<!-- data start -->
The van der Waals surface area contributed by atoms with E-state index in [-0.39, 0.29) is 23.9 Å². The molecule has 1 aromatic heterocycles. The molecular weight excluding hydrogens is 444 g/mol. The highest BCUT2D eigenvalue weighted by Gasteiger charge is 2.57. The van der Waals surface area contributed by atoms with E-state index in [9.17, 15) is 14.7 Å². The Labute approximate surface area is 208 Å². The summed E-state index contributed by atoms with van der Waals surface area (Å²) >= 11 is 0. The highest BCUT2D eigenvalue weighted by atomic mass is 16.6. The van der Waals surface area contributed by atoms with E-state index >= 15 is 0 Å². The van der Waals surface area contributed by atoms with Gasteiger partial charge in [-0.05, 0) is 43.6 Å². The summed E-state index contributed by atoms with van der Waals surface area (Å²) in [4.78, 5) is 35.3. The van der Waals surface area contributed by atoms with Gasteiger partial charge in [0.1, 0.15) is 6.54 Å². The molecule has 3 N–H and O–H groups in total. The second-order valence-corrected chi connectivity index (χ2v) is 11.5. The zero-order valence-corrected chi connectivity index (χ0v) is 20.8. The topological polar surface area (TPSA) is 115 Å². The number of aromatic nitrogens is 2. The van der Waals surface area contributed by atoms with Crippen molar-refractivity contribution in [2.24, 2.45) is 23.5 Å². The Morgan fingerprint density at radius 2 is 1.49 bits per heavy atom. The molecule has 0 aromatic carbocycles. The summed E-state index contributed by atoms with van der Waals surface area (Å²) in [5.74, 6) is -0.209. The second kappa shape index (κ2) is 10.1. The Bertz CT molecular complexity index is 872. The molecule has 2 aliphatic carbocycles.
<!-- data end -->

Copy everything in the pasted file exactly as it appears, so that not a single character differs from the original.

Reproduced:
The van der Waals surface area contributed by atoms with E-state index in [-0.39, 0.29) is 23.9 Å². The molecule has 1 aromatic heterocycles. The molecular weight excluding hydrogens is 444 g/mol. The highest BCUT2D eigenvalue weighted by Gasteiger charge is 2.57. The van der Waals surface area contributed by atoms with E-state index in [9.17, 15) is 14.7 Å². The Labute approximate surface area is 208 Å². The summed E-state index contributed by atoms with van der Waals surface area (Å²) >= 11 is 0. The highest BCUT2D eigenvalue weighted by atomic mass is 16.6. The van der Waals surface area contributed by atoms with E-state index >= 15 is 0 Å². The van der Waals surface area contributed by atoms with Gasteiger partial charge in [-0.05, 0) is 43.6 Å². The summed E-state index contributed by atoms with van der Waals surface area (Å²) in [4.78, 5) is 35.3. The van der Waals surface area contributed by atoms with Gasteiger partial charge in [0.1, 0.15) is 6.54 Å². The molecule has 3 N–H and O–H groups in total. The second-order valence-corrected chi connectivity index (χ2v) is 11.5. The zero-order valence-corrected chi connectivity index (χ0v) is 20.8. The topological polar surface area (TPSA) is 115 Å². The number of aromatic nitrogens is 2. The van der Waals surface area contributed by atoms with Crippen molar-refractivity contribution in [2.24, 2.45) is 23.5 Å². The Morgan fingerprint density at radius 2 is 1.49 bits per heavy atom. The molecule has 0 aromatic carbocycles. The summed E-state index contributed by atoms with van der Waals surface area (Å²) in [5.74, 6) is -0.209. The second kappa shape index (κ2) is 10.1. The Bertz CT molecular complexity index is 872. The molecule has 2 aliphatic carbocycles.